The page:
I never get into a pool. I only enter on my parent’s cue.
No one will catch me when I fall in. I must go back to the wall by myself.
I know how to catch my breath, swim, and kick with my face in, eyes open.
When I need to breathe, I flip on to my back and float.
How does FOSS help kids respect the water – to help them find a balance between loving it and fearing it?
FOSS has strict rules about teaching water entry that has helped us teach over 30 million lessons over 29 years without a student drowning. Rules like:
“Never catch a child,”
“Use a ceremony for entering the water, by counting down 3,2,1….”
“Puff the cheeks and look to the wall,”
“Keep the nostrils down,”
“Improper use of strap on floats can lead to false confidence.”
Most children begin life with a natural fear of water – a similar feeling to vertigo. This is good because they have zero skills. The worst thing a program can do is remove the fear faster than it’s replaced with skill.
A child’s ability to swim doesn’t make them drown-proof. So, what should a parent know to help them stay safe?
Even good swimmers can drown if they fall into cold water, deep water, or are dragged down by heavy clothes or a struggling swimmer with superhuman strength. Remember, to put your phone away when your child is in the pool and keep your eyes up.
Finally, understand that it is possible to mislead a child into believing they can swim:
These are the three primary ways to breed a false sense of security around the water.
What does FOSS do to engage the entire family in learning about swimming safety?
Each quarter, we dedicate a whole week to drowning awareness and water safety. We add drowning-related content, build additional skills into the lessons, have children swim with heavy clothes on, and put up posters to educate families.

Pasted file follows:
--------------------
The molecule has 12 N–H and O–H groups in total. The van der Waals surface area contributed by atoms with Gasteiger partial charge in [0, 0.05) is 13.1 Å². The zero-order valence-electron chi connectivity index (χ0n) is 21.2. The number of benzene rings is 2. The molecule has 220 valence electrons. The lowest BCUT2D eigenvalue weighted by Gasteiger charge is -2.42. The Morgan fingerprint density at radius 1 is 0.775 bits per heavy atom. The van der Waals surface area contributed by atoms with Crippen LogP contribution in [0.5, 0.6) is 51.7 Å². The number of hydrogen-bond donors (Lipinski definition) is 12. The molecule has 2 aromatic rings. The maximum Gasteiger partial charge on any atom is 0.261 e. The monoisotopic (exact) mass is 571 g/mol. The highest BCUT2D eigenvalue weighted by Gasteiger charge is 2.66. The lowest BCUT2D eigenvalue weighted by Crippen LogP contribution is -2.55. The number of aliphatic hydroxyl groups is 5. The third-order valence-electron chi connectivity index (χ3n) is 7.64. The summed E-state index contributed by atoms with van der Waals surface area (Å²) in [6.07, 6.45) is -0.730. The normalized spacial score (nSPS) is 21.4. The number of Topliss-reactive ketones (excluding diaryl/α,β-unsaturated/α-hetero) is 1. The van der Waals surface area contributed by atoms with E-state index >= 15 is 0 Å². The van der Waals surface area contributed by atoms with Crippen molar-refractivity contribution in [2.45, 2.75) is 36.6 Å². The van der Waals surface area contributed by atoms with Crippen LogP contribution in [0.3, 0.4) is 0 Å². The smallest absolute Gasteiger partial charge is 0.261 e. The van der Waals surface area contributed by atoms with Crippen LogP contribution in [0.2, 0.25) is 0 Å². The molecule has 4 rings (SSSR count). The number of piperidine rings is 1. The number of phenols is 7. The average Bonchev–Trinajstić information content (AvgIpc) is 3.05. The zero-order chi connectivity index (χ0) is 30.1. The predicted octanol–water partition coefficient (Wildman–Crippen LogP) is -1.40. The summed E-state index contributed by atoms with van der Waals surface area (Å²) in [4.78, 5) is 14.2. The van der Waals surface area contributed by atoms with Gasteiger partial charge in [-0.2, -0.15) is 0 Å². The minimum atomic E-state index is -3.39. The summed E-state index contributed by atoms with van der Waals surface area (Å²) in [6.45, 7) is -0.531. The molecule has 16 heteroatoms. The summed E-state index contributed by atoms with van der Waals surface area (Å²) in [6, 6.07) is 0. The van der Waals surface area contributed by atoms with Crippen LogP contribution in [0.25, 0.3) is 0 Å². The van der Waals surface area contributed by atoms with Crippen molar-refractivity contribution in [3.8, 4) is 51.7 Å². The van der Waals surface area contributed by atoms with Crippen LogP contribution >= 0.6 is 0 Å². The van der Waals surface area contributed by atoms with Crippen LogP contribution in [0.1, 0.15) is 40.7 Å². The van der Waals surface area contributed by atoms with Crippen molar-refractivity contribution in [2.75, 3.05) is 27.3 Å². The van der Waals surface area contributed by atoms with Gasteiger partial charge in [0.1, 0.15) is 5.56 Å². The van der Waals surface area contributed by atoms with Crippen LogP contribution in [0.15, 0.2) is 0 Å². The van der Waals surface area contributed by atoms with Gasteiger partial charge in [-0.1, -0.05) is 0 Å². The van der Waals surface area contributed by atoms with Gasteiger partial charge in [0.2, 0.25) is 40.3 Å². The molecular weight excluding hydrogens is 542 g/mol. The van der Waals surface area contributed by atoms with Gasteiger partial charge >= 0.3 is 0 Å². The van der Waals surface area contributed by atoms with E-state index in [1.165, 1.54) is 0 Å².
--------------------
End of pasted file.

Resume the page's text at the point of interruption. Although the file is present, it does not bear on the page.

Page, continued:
For example, swimming with clothes and shoes on is four times harder than swimming in a bathing suit. Swimming with clothes and shoes requires a different method of swimming because the clothes become incredibly heavy, and trying to kick with shoes on is not propulsive.
The “Safety Stroke” is the most effective method of swimming and breathing without bringing the heavy arms and legs out of the water and becomes the focal point of learning for all levels during safety week at FOSS.
How can swim lessons build a child’s skills and boost their confidence?
I would say that all children can learn to swim because we all appear to be designed to swim. We have an unusual nose, body fat layer, special feet, hands, and neck — the subject is so interesting! But the window of learning to swim well begins to close at age six and is almost entirely gone by age 11.
I encourage all parents to get their child into an active swim program which swims for 25 minutes of each lesson. Then stick with it! Swim teams are great ways for children. Continue until your child can repeatedly swim across a pool using a rhythmic breath. Learning to swim well is an asset for life, and you won’t be disappointed with the investment of your time!
FOSS Swim School is currently accepting enrollments for its weekly classes and Progress Builder Swim Camps this fall. To learn more about its Swim Path program or register your child for lessons, visit fossswimschool.com.
Sponsored by FOSS Swim School. Learn about sponsored content with STL Parent.
Metro East mom Nicole Plegge has written for STL Parent for more than 12 years. Besides working as a freelance writer & public relations specialist, and raising two daughters and a husband, Nicole's greatest achievements are finding her misplaced car keys each day and managing to leave the house in a stain-free shirt. Her biggest regret is never being accepted to the Eastland School for Girls. Follow Nicole on Twitter @STLWriterinIL